Archive for the ‘Video’ Category

A Young Person has to Know Everything

October 18th, 2016 by Graham Attwell

Sadly Dario Fo died earlier this week. I had the pleasure of meeting him at the San Marino International Arts Festival (SMIAF) where he kept an audience of about 60 young people spellbound in a 45 minute question and answer session. And I think this short video was made by SMIAF during the festival.

The History of Money (in 10 minutes)

February 10th, 2016 by Graham Attwell

Love this video by Deek Jackson from the UK Open University. It shows imagination is more important than big production budgets. And this is just the kind of video I think we should be making for MOOCs – imagination and time permitting.

Kurt Vonnegut’s lost lecture

November 11th, 2015 by Graham Attwell

Courtesy of the brainpickings web site: “On November 8, 1970 — three days before his forty-eight birthday and shortly after his play Happy Birthday, Wanda June opened in New York — Vonnegut showed up at an NYU classroom as a guest lecturer with a handful of handwritten talking points. In the fifty meandering minutes that followed, the beloved author opened up about his life and his writing with unparalleled candor, discussing his mother’s mental illness, being raised by his African American nanny Ida, what it takes to be a writer, and the ultimate task of the artist.

The talk was recorded and broadcast on New York’s WBAI public radio station, and has been preserved by the Pacifica Radio Archives. Forty-five years later, the wonderful folks of Blank on Blank have brought an excerpt of it to life in one of their signature animations — please enjoy.”

A video tutorial: Getting started with the LMI for All API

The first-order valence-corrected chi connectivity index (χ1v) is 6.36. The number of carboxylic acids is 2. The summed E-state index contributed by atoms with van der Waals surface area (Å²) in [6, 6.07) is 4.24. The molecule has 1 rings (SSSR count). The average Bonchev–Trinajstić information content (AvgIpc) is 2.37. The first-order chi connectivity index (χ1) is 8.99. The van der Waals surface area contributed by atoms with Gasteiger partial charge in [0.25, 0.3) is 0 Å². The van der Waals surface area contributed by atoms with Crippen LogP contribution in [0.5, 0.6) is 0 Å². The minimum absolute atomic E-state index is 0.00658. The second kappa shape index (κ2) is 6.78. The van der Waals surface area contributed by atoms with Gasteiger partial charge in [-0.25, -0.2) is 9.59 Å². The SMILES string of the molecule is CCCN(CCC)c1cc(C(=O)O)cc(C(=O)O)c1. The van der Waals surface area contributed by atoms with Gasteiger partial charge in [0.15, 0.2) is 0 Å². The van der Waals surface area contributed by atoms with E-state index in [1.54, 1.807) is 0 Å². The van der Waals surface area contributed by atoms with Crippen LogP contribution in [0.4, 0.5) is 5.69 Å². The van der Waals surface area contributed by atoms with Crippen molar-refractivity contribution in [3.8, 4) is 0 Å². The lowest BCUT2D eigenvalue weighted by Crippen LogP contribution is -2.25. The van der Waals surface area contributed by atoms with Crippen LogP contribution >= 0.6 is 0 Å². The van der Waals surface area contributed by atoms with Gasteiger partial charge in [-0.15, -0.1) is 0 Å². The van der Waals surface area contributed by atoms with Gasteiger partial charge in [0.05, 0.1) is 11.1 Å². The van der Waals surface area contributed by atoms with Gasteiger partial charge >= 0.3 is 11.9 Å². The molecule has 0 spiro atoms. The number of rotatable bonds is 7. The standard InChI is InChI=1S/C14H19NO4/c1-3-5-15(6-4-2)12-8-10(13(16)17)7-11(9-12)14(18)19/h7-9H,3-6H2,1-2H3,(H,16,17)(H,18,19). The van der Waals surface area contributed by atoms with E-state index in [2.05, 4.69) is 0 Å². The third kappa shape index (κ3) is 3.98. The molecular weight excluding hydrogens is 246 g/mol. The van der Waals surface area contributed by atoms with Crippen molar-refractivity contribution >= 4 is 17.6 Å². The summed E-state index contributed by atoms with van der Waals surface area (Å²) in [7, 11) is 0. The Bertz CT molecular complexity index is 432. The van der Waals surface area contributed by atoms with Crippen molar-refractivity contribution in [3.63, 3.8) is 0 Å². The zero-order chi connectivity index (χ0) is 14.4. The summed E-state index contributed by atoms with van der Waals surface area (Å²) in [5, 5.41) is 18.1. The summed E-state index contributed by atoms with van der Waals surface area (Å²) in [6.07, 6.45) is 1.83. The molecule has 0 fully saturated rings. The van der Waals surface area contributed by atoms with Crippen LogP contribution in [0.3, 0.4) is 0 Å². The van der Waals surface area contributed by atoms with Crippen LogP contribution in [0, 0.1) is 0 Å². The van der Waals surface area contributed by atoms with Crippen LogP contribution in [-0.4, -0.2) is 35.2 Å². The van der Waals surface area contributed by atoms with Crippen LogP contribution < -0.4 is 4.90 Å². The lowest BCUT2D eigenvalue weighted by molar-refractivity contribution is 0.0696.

November 11th, 2015 by Graham Attwell

Regular readers will know that together with Philipp Rustemeier, I have been working on  the UK Commission for Employment and Skills’ LMI for All project. Through the project we are developing a database providing access to open data around the Labour `market. This includes data about occupations, pay, present and projected employment, qualifications and much more. So far, UKCES has focused on the use of the data for careers guidance but I suspect it may have far wider potential uses, including for education and local government planning. When mashed with other data I see LMI for All as pointing to the future is of open data as part of smart cities or rather as providing data about cities for smart citizens.

The LMI for All project does not itself produce applications.Instead we provide access to a open APi, which developers can query to build their own desktop or mobile apps.

One thing we are working on is providing more help for developers wanting to use the API. As part of that we are developing a series of ‘how to’ videos, the first of which is featured above.The video was originally recorded in real time using Google Hangouts and  YouTube.  The 31 minute original was cut to about 15 minutes and a new introduction added.

Any advice about how to make this sort of video will be gratefully received. And the code which Philip developed live in the video can be accessed on GitHub

Exciting and inspiring students

December 2nd, 2014 by Graham Attwell